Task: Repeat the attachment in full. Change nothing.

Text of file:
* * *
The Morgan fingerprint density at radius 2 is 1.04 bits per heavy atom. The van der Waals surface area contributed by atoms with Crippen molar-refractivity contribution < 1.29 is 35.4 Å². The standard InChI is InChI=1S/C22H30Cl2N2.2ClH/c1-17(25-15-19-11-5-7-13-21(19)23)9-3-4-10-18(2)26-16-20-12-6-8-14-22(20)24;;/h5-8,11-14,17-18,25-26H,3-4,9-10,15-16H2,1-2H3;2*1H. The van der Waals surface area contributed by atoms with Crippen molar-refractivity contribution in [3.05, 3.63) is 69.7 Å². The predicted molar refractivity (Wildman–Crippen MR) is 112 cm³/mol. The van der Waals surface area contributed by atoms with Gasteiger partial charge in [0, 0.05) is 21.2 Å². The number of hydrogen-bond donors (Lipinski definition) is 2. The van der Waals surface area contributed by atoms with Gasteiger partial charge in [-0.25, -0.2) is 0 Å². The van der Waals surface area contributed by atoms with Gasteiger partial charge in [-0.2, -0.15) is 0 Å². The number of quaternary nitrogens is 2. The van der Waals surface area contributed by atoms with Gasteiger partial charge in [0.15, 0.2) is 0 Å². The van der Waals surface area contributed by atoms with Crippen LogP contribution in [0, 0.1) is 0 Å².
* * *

The Morgan fingerprint density at radius 2 is 1.04 bits per heavy atom. The van der Waals surface area contributed by atoms with Crippen molar-refractivity contribution < 1.29 is 35.4 Å². The standard InChI is InChI=1S/C22H30Cl2N2.2ClH/c1-17(25-15-19-11-5-7-13-21(19)23)9-3-4-10-18(2)26-16-20-12-6-8-14-22(20)24;;/h5-8,11-14,17-18,25-26H,3-4,9-10,15-16H2,1-2H3;2*1H. The van der Waals surface area contributed by atoms with Crippen molar-refractivity contribution in [3.05, 3.63) is 69.7 Å². The predicted molar refractivity (Wildman–Crippen MR) is 112 cm³/mol. The van der Waals surface area contributed by atoms with Gasteiger partial charge in [0, 0.05) is 21.2 Å². The number of hydrogen-bond donors (Lipinski definition) is 2. The van der Waals surface area contributed by atoms with Gasteiger partial charge in [-0.25, -0.2) is 0 Å². The van der Waals surface area contributed by atoms with Gasteiger partial charge in [-0.2, -0.15) is 0 Å². The number of quaternary nitrogens is 2. The van der Waals surface area contributed by atoms with Gasteiger partial charge in [0.15, 0.2) is 0 Å². The van der Waals surface area contributed by atoms with Crippen LogP contribution in [0, 0.1) is 0 Å².